Ring-fence funding for ‘social plumbing’ to level up UK

The Bennett Institute for Public Policy has called for 25 per cent of both the Levelling Up and Towns funds to be earmarked for ‘social infrastructure’.

In a new report, the University of Cambridge experts argue that the government should invest at least a quarter of its proposed funding for ‘levelling up’ in the spaces and facilities that bring people together, which it says are just as vital to local economies and civic pride as headline-grabbing upgrades to rail, road and broadband.

In fact, the report suggests that the success of flagship physical infrastructure schemes, whether HS2 or the 5G rollout, will rely on the health and productivity of the towns and regions they aim to connect – and, as such, this ‘social plumbing’ requires equal investment.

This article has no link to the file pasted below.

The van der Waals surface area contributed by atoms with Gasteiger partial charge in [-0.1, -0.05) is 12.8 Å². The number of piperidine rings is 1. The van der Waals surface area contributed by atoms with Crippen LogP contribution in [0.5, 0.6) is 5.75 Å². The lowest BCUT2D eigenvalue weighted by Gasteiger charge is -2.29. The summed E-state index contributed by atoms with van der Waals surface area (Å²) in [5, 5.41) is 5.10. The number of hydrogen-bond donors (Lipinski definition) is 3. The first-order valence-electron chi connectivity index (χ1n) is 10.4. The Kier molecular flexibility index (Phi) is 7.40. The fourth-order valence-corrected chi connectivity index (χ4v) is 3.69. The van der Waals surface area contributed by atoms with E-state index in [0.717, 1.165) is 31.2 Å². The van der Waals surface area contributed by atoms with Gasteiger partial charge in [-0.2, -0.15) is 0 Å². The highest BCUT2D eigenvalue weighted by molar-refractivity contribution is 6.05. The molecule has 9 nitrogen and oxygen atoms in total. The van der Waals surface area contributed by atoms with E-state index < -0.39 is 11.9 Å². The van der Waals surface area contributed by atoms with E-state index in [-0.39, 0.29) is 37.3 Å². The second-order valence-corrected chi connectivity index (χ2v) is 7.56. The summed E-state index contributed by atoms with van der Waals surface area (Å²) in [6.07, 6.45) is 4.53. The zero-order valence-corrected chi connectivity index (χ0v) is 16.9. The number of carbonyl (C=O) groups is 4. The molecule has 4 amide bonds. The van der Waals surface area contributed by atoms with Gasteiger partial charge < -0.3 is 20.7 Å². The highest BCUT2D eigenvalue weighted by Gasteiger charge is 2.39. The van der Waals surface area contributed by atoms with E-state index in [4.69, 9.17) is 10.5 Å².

The report, part of the Institute’s Townscapes project, highlights the fact that social infrastructure-related services, from cafes and cinemas to museums and leisure centres, employ around 2.3 million people across the UK, and account for almost half the jobs in some so-called ‘left behind’ towns – particularly those on the coast.  

The researchers point out that these sectors are a vital source of work and career development for those who can otherwise struggle to gain a foothold in the labour market.

Michael Kenny, report co-author and Director of the Bennett Institute at Cambridge, said: “When the local pub is shuttered, the park is unkempt and the high street has been hollowed out, the pride of a once close-knit community can give way to pessimism and disenchantment. There is an ingrained bias in government towards large-scale infrastructure projects, but interventions that seek to restore dilapidated town centres or support local initiatives may be far more socially and economically beneficial than many policy-makers appreciate.”

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